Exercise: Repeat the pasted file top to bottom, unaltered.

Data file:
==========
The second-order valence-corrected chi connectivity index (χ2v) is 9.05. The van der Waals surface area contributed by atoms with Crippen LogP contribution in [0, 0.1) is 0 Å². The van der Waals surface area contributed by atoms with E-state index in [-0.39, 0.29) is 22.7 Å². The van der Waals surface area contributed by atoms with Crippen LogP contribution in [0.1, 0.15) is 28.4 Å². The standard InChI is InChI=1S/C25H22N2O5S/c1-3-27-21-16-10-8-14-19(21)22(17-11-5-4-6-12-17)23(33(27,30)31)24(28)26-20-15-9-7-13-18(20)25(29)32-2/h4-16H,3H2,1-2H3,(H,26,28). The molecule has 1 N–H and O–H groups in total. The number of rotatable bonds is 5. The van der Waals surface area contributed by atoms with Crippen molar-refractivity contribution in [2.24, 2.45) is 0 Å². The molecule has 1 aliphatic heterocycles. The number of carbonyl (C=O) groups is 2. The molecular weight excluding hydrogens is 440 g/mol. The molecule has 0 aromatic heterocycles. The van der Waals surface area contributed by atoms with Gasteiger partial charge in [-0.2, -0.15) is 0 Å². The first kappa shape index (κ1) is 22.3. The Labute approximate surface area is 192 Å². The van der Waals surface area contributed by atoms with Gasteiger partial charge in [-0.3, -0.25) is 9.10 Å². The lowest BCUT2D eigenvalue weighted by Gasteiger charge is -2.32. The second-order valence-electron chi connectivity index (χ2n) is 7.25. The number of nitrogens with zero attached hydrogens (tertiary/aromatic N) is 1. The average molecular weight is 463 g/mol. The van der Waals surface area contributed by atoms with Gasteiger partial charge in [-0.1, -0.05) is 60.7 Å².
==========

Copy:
The second-order valence-corrected chi connectivity index (χ2v) is 9.05. The van der Waals surface area contributed by atoms with Crippen LogP contribution in [0, 0.1) is 0 Å². The van der Waals surface area contributed by atoms with E-state index in [-0.39, 0.29) is 22.7 Å². The van der Waals surface area contributed by atoms with Crippen LogP contribution in [0.1, 0.15) is 28.4 Å². The standard InChI is InChI=1S/C25H22N2O5S/c1-3-27-21-16-10-8-14-19(21)22(17-11-5-4-6-12-17)23(33(27,30)31)24(28)26-20-15-9-7-13-18(20)25(29)32-2/h4-16H,3H2,1-2H3,(H,26,28). The molecule has 1 N–H and O–H groups in total. The number of rotatable bonds is 5. The van der Waals surface area contributed by atoms with Crippen molar-refractivity contribution in [2.24, 2.45) is 0 Å². The molecule has 1 aliphatic heterocycles. The number of carbonyl (C=O) groups is 2. The molecular weight excluding hydrogens is 440 g/mol. The molecule has 0 aromatic heterocycles. The van der Waals surface area contributed by atoms with Gasteiger partial charge in [-0.2, -0.15) is 0 Å². The first kappa shape index (κ1) is 22.3. The Labute approximate surface area is 192 Å². The van der Waals surface area contributed by atoms with Gasteiger partial charge in [-0.3, -0.25) is 9.10 Å². The lowest BCUT2D eigenvalue weighted by Gasteiger charge is -2.32. The second-order valence-electron chi connectivity index (χ2n) is 7.25. The number of nitrogens with zero attached hydrogens (tertiary/aromatic N) is 1. The average molecular weight is 463 g/mol. The van der Waals surface area contributed by atoms with Gasteiger partial charge in [-0.1, -0.05) is 60.7 Å².